What you should do first is check back with Social Security to verify the correct PIA on your husband’s record. Then, you’ll probably want to run expert software, either my company’s software or other very careful software. Maximization software can calculate your own benefit rate, but you’ll need to input the correct widow’s rate. Make sure to select software that is also programmed to consider the effect of the Social Security earnings test, and you’ll want to be sure to accurately estimate your expected yearly earnings. You’ll want to take these actions ASAP, because you can’t claim reduced Social Security benefits retroactively, and failing to file an application by the end of this month could end up costing you money. Best, Larry
Will I Be Eligible For Widow’s Benefits If My Husband Dies Before Me?
Hi Larry, There is undoubtedly a very easy answer to this question, but I cannot seem to find it. I apologize if this is explained elsewhere ––– I have spent quite a bit of time looking and seem to only find cases where the widow was not previously receiving benefits. My husband and I are both began taking our retirement benefits when we reached the age of 67. He is now 70 and I am 72. His monthly benefit is $2,515 and mine is $1,612. Were he to die before me, will I only be eligible for the tiny onetime widow’s benefit, or is there a way for me to apply for a higher monthly benefit than I am currently receiving based on my husband’s higher monthly benefit? Thanks, Sandra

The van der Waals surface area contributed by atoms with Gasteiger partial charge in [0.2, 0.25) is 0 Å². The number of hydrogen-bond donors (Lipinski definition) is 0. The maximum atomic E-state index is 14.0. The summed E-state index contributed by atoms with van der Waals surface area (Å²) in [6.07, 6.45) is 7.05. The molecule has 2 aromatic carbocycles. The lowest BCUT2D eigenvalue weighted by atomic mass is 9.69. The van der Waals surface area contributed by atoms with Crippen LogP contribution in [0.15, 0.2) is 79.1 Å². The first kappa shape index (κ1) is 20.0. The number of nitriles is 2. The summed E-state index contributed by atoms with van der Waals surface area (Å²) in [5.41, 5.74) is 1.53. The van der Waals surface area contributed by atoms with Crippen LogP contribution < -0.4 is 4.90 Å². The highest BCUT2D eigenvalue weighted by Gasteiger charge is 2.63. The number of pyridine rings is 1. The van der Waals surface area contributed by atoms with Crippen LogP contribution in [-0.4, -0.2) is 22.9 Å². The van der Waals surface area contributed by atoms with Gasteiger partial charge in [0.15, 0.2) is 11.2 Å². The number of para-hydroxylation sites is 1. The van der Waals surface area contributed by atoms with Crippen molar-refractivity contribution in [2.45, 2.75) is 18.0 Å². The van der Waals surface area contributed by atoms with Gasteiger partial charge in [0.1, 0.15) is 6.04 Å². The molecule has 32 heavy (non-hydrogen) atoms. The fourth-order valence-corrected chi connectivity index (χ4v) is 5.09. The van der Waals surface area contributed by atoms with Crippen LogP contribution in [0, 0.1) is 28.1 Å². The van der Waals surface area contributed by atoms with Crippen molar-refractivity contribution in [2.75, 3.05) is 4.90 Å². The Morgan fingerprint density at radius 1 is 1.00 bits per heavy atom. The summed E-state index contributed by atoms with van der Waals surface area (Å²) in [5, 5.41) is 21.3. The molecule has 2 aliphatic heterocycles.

Hi Sandra, If your husband dies first, you will get his higher monthly rate instead of yours. The way it would actually work is that you would continue to receive your own benefit, plus an excess widow’s benefit equal to the difference between your two rates. Best, Larry
Why Does My Benefit Statement Say That I Was Paid For Prior Years?
Hi Larry, Why does my benefit statement say that I was paid $9,450 in 2016 for 2014 and paid $5,250 in 2016 for 2013? Where did those amounts come from? Thanks, Tom
Hi Tom, I don’t know, but sometimes Social Security pays retroactive benefits that date back for a number of years. This can happen for a number of reasons, such as a successful appeal or other potential reasons. You would need to check with Social Security for an explanation. Best, Larry
Can I Get Social Security Benefits At Age 63 If I’m Making House Payments?
Hi Larry, Can I get benefits at age 63 and be a homeowner still making payments. I’m not working so I have no income but I’m building up equity ––– will that reduce or wipe out my benefits? Thanks, Ernesto
Hi Ernesto, Yes, assuming that you have enough work credits to be eligible for Social Security, or you qualify for benefits on the record of someone who does. What you own has nothing to do with Social Security eligibility. Best, Larry
To learn more about your Social Security options, visit Economic Security Planning, Inc.